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The Wes Craven Easter Egg You Probably Missed In The Evil Dead II

Directors Wes Craven and Sam Raimi have a long history of burying easter eggs referencing each other's work in their films. Whether this was a friendly feud or a fond game of one upmanship between two titans of horror-comedy, it continued until Craven's death at the age of 76 in 2015. The twosome almost never missed an opportunity to use gore and injokes as a nod to each other's films. Think of it as a long cinematic tribute, but instead of delivering each other bouquets of flowers, they traded scenes of heart-stopping terror, flying eyeballs, razorblade-fingertipped maniacs and cackling deer heads. 

Horror fans have had a lot of fun tracking these references throughout the years, resulting in some highly-paused moments in each of the men's filmographies. One of the references that often flew under the radar is an homage Raimi slipped into "Evil Dead II." Let's find out more about Craven's eventual response to the gesture, and how this interplay between the two got started.

Is Freddy haunting Ash?

Ash Williams (Bruce Campbell), Sam Raimi's lantern-jawed everyman, starts the "Evil Dead" series as a romantic, piano-playing nerd and ends it chiseled, grizzled and embittered. It's perhaps unsurprising that the hellscape he calls home may also contain Wes Craven's infamous supernatural teen slasher, Freddy Krueger (Robert Englund).

Raimi's "Evil Dead II" (1986) gives viewers an homage to one of Craven's most iconic creations. Noticeable when Ash first heads to the cabin's infamous fruit cellar, the signature razor blade-tipped glove Freddy uses to kill — allegedly borrowed from the prop department of the actual "Nightmare" crew, according to Bloody Disgusting — is visible hanging on the wall. It later reappears hanging over the door of the cabin's work shed. For some reason, Ash does not notice the glove or use it as a weapon. He chooses his signature red chainsaw and cuts a swath through the possessed bodies while he approaches madness toward the end of the film.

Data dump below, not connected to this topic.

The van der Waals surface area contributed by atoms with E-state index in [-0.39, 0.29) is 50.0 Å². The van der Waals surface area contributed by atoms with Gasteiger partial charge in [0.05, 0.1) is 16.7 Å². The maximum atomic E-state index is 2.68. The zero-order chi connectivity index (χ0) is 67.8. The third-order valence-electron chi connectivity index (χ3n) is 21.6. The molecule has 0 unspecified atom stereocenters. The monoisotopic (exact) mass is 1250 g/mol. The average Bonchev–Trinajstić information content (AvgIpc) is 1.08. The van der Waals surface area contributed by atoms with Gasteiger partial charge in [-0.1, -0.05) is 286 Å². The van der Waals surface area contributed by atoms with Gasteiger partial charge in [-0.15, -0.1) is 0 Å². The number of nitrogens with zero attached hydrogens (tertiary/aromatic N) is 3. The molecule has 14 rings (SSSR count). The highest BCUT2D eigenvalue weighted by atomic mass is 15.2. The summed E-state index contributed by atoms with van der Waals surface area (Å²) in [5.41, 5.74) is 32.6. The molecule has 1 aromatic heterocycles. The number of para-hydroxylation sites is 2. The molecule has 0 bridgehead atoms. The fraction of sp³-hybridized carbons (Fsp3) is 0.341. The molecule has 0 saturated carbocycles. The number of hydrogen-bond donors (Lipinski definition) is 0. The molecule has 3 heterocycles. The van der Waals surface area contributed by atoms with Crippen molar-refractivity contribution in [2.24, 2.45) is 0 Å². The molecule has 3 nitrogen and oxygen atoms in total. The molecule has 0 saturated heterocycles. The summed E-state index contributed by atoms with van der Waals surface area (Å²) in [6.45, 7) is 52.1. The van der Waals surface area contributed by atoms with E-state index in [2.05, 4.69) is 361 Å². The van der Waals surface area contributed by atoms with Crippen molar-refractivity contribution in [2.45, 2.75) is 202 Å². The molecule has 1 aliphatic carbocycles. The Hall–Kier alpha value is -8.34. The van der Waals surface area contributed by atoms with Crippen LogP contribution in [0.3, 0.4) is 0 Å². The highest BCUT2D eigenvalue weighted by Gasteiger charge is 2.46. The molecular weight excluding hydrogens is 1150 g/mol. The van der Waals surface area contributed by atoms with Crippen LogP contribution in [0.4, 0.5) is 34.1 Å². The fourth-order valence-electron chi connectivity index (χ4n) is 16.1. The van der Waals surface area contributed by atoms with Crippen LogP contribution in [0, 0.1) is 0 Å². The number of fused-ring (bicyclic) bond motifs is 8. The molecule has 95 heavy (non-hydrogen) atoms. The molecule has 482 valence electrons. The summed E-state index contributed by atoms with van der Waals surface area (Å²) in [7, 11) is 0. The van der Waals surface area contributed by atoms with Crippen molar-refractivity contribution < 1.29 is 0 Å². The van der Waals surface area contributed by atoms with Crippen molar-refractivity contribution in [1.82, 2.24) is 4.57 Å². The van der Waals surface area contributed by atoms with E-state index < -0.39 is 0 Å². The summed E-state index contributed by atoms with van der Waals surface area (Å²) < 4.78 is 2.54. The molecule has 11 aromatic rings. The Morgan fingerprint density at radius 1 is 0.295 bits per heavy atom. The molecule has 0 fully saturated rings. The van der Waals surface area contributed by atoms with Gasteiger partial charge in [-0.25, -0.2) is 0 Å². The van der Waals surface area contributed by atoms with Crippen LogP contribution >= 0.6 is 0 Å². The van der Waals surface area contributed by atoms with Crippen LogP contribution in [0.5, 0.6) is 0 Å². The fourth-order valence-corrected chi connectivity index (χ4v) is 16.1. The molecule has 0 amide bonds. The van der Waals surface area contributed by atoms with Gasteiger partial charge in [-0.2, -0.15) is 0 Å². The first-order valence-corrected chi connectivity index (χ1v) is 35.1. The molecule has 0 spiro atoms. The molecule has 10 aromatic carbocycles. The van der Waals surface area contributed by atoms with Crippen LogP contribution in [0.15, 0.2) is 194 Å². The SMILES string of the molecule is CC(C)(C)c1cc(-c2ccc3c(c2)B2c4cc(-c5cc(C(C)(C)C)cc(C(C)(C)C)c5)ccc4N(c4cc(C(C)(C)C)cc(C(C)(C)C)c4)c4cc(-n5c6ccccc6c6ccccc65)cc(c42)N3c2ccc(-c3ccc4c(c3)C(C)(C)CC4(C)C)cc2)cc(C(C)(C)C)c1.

This was just one step in the running gag between Raimi and Craven.

It starts with a torn poster and ends with a party

According to Bloody Disgusting, the back and forth between Raimi and Craven begins with Craven's "The Hills Have Eyes" (1977), in which a torn poster for Steven Spielberg's "Jaws" (1975) can be seen in the Carter family's camper. An urban legend rose among horror fans, who took the poster's torn existence in the film as a symbolic statement.

Raimi decided to enter the fray by pasting up a torn poster for "Eyes" in the fruit cellar of the demon-infested cabin in his inaugural 1981 slasher "The Evil Dead." The move was intentional. "There's a torn-up poster of Jaws in 'The Hills Have Eyes,' so I thought it would be funny to tear a 'Hills Have Eyes poster' into pieces in 'The Evil Dead, to tell Wes, 'No, this is the real horror, pal,'" he told Esquire in 2007.

Craven fired back by having Ash pop up in "A Nightmare on Elm Street" (1984), when Nancy Thompson (Heather Langenkamp) can be seen watching "The Evil Dead" in an attempt to stay awake and beat Freddy Krueger. It's worth noting that the movie does not do its job, and Nancy falls asleep watching it.

In response to the "Evil Dead II" reference, Craven's final rejoinder is in his horror-comedy "Scream" (1996), when a group of teenagers chooses to watch "Halloween" (1978) instead of "The Evil Dead" at a party. It didn't work out well for them, either.

Raimi made two final responses in his Starz series "Ash vs Evil Dead" — when Ash returns to the infamous workshed in the show's Season 1 finale, Freddy's glove is still hanging on the wall. And what pops up in the show's Season 2 finale, "Home Again?" A poster of "the Hills Have Eyes." Ash would call that "groovy."